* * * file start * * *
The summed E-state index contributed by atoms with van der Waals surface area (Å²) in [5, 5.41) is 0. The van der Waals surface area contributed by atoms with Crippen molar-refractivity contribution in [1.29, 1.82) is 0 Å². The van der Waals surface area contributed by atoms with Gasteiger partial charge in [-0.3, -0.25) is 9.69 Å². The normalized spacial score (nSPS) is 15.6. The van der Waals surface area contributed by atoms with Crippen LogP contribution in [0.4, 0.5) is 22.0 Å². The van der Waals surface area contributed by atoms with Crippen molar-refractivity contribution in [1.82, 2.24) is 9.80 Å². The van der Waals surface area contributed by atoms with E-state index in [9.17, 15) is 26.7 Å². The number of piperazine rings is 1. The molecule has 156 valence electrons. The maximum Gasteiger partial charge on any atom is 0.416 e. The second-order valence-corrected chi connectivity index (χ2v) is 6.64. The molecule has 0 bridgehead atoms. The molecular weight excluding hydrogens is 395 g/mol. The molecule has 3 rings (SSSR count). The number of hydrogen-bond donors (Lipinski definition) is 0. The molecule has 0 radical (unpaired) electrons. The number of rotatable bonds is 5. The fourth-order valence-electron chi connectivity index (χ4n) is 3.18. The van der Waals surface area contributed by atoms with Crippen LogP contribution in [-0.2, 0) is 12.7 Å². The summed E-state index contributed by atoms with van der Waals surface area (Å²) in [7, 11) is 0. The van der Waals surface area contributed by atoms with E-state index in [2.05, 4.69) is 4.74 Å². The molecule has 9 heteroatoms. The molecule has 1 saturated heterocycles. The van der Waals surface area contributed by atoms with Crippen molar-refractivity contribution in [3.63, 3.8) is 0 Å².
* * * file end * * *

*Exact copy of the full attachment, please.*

The summed E-state index contributed by atoms with van der Waals surface area (Å²) in [5, 5.41) is 0. The van der Waals surface area contributed by atoms with Crippen molar-refractivity contribution in [1.29, 1.82) is 0 Å². The van der Waals surface area contributed by atoms with Gasteiger partial charge in [-0.3, -0.25) is 9.69 Å². The normalized spacial score (nSPS) is 15.6. The van der Waals surface area contributed by atoms with Crippen LogP contribution in [0.4, 0.5) is 22.0 Å². The van der Waals surface area contributed by atoms with Crippen molar-refractivity contribution in [1.82, 2.24) is 9.80 Å². The van der Waals surface area contributed by atoms with E-state index in [9.17, 15) is 26.7 Å². The number of piperazine rings is 1. The molecule has 156 valence electrons. The maximum Gasteiger partial charge on any atom is 0.416 e. The second-order valence-corrected chi connectivity index (χ2v) is 6.64. The molecule has 0 bridgehead atoms. The molecular weight excluding hydrogens is 395 g/mol. The molecule has 3 rings (SSSR count). The number of hydrogen-bond donors (Lipinski definition) is 0. The molecule has 0 radical (unpaired) electrons. The number of rotatable bonds is 5. The fourth-order valence-electron chi connectivity index (χ4n) is 3.18. The van der Waals surface area contributed by atoms with Crippen LogP contribution in [-0.2, 0) is 12.7 Å². The summed E-state index contributed by atoms with van der Waals surface area (Å²) in [7, 11) is 0. The van der Waals surface area contributed by atoms with E-state index in [2.05, 4.69) is 4.74 Å². The molecule has 9 heteroatoms. The molecule has 1 saturated heterocycles. The van der Waals surface area contributed by atoms with Crippen molar-refractivity contribution in [3.63, 3.8) is 0 Å².